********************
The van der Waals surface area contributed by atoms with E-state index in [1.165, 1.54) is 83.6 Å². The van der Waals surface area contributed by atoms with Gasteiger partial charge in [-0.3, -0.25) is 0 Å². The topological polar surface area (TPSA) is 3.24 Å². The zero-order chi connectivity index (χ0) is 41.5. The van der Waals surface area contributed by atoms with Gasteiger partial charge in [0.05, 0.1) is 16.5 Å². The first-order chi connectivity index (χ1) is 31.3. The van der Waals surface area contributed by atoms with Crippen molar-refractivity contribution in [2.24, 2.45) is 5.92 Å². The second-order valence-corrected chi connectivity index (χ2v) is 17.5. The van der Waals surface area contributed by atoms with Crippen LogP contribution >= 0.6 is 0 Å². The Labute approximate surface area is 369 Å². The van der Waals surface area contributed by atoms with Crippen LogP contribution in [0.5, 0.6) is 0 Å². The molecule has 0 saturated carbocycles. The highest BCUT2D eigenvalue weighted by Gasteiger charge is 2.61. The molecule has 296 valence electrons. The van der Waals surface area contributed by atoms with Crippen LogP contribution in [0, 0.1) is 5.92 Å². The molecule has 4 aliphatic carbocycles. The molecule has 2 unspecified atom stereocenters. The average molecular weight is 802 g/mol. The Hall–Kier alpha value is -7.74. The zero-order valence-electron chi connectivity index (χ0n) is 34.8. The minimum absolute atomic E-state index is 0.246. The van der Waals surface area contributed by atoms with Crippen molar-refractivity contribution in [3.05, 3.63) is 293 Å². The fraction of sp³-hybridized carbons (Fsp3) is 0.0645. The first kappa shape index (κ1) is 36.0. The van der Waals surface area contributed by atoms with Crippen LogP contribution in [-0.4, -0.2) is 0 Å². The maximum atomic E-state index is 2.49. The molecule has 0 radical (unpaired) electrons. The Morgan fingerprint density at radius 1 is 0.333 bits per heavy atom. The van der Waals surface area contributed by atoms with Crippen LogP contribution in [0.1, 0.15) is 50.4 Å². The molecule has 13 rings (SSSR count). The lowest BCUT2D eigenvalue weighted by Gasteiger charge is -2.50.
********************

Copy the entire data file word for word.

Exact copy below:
The van der Waals surface area contributed by atoms with E-state index in [1.165, 1.54) is 83.6 Å². The van der Waals surface area contributed by atoms with Gasteiger partial charge in [-0.3, -0.25) is 0 Å². The topological polar surface area (TPSA) is 3.24 Å². The zero-order chi connectivity index (χ0) is 41.5. The van der Waals surface area contributed by atoms with Gasteiger partial charge in [0.05, 0.1) is 16.5 Å². The first-order chi connectivity index (χ1) is 31.3. The van der Waals surface area contributed by atoms with Crippen molar-refractivity contribution in [2.24, 2.45) is 5.92 Å². The second-order valence-corrected chi connectivity index (χ2v) is 17.5. The van der Waals surface area contributed by atoms with Crippen LogP contribution >= 0.6 is 0 Å². The Labute approximate surface area is 369 Å². The van der Waals surface area contributed by atoms with Crippen LogP contribution in [0.5, 0.6) is 0 Å². The molecule has 0 saturated carbocycles. The highest BCUT2D eigenvalue weighted by Gasteiger charge is 2.61. The molecule has 296 valence electrons. The van der Waals surface area contributed by atoms with Crippen LogP contribution in [0, 0.1) is 5.92 Å². The molecule has 4 aliphatic carbocycles. The molecule has 2 unspecified atom stereocenters. The average molecular weight is 802 g/mol. The Hall–Kier alpha value is -7.74. The zero-order valence-electron chi connectivity index (χ0n) is 34.8. The minimum absolute atomic E-state index is 0.246. The van der Waals surface area contributed by atoms with Crippen molar-refractivity contribution in [3.05, 3.63) is 293 Å². The fraction of sp³-hybridized carbons (Fsp3) is 0.0645. The first kappa shape index (κ1) is 36.0. The van der Waals surface area contributed by atoms with Crippen LogP contribution in [-0.4, -0.2) is 0 Å². The maximum atomic E-state index is 2.49. The molecule has 0 radical (unpaired) electrons. The Morgan fingerprint density at radius 1 is 0.333 bits per heavy atom. The van der Waals surface area contributed by atoms with Crippen LogP contribution in [0.1, 0.15) is 50.4 Å². The molecule has 13 rings (SSSR count). The lowest BCUT2D eigenvalue weighted by Gasteiger charge is -2.50.